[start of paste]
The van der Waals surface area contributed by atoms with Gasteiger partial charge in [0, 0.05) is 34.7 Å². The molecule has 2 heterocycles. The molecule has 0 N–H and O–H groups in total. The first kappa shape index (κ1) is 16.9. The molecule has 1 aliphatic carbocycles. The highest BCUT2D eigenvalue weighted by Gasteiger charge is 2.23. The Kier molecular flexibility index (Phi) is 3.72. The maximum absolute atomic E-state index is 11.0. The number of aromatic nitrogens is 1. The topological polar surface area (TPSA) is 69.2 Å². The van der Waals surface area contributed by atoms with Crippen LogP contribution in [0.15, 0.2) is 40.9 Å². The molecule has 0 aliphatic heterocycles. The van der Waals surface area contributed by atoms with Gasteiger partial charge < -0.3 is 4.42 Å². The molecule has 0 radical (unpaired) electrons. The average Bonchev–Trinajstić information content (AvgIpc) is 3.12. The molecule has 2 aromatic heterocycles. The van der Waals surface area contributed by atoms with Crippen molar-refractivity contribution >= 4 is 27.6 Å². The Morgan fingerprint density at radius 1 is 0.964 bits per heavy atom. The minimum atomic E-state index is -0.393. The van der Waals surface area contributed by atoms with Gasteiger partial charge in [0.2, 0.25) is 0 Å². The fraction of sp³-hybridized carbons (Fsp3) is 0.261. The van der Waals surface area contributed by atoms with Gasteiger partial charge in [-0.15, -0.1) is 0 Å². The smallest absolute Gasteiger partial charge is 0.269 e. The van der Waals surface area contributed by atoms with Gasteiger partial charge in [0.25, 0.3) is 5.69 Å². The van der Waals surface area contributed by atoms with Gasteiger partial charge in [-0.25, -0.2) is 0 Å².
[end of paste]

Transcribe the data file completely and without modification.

The van der Waals surface area contributed by atoms with Gasteiger partial charge in [0, 0.05) is 34.7 Å². The molecule has 2 heterocycles. The molecule has 0 N–H and O–H groups in total. The first kappa shape index (κ1) is 16.9. The molecule has 1 aliphatic carbocycles. The highest BCUT2D eigenvalue weighted by Gasteiger charge is 2.23. The Kier molecular flexibility index (Phi) is 3.72. The maximum absolute atomic E-state index is 11.0. The number of aromatic nitrogens is 1. The topological polar surface area (TPSA) is 69.2 Å². The van der Waals surface area contributed by atoms with Crippen LogP contribution in [0.15, 0.2) is 40.9 Å². The molecule has 0 aliphatic heterocycles. The van der Waals surface area contributed by atoms with Gasteiger partial charge < -0.3 is 4.42 Å². The molecule has 0 radical (unpaired) electrons. The average Bonchev–Trinajstić information content (AvgIpc) is 3.12. The molecule has 2 aromatic heterocycles. The van der Waals surface area contributed by atoms with Crippen molar-refractivity contribution >= 4 is 27.6 Å². The Morgan fingerprint density at radius 1 is 0.964 bits per heavy atom. The minimum atomic E-state index is -0.393. The van der Waals surface area contributed by atoms with Gasteiger partial charge in [0.2, 0.25) is 0 Å². The fraction of sp³-hybridized carbons (Fsp3) is 0.261. The van der Waals surface area contributed by atoms with Gasteiger partial charge in [-0.15, -0.1) is 0 Å². The smallest absolute Gasteiger partial charge is 0.269 e. The van der Waals surface area contributed by atoms with Gasteiger partial charge in [0.25, 0.3) is 5.69 Å². The van der Waals surface area contributed by atoms with Gasteiger partial charge in [-0.25, -0.2) is 0 Å².